Date of Award

Spring 2021

Degree Type

Capstone - Open Access

Degree Name

Master of Science (MS)

First Advisor

Alicia A. Malone Ph. D.


d/Deaf and Hard of Hearing individuals have faced substantial discrimination when it comes to education, healthcare, and employment. This paper argues that discrimination in our criminal justice system is likely no exception. Previous research has shown that d/Deaf and Hard of Hearing inmates are treated unequally while serving time in prison (Vernon, 2010). Rather than using proactive measures to provide appropriate resources within prison, correctional facilities within the U.S. tend to be reactive to the claims of d/Deaf and Hard of Hearing inmates once they are released from prison. There is no literature that I am aware of that has focused on specific prisons and their resources/services provided to d/Deaf and Hard of Hearing inmates. This paper aims to explore what resources and services may or may not be available to d/Deaf and Hard of Hearing inmates across Massachusetts jails and prisons through personal communications with representatives from Massachusetts jails and prisons. Additionally, I make policy recommendations and propose a two-day training for employees of Massachusetts jails and prisons so that they can learn more about the Americans with Disabilities Act, how it applies to d/Deaf inmates, and any further unique needs of this population.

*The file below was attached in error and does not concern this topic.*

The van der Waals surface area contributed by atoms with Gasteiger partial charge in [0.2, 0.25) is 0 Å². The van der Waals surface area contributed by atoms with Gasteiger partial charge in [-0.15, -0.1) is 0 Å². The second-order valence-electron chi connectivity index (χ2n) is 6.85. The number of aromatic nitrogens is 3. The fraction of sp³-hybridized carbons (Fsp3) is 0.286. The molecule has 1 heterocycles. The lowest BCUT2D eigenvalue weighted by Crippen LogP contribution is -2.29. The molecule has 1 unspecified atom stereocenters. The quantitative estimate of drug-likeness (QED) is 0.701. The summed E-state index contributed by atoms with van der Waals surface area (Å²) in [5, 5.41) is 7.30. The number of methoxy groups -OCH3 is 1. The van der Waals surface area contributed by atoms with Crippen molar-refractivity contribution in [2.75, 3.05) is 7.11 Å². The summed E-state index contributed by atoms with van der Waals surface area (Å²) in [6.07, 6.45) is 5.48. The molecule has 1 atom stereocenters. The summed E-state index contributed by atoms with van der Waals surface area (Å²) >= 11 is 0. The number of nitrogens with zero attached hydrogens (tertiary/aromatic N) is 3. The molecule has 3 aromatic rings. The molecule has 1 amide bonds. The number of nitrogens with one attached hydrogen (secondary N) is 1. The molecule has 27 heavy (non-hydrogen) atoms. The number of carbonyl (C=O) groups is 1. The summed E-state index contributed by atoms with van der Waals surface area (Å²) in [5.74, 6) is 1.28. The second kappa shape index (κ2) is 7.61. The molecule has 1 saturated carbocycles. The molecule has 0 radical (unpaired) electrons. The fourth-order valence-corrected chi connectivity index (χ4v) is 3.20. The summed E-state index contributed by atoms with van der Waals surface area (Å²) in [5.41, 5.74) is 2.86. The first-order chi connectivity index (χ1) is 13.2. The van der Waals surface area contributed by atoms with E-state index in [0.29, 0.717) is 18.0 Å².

Included in

Criminal Law Commons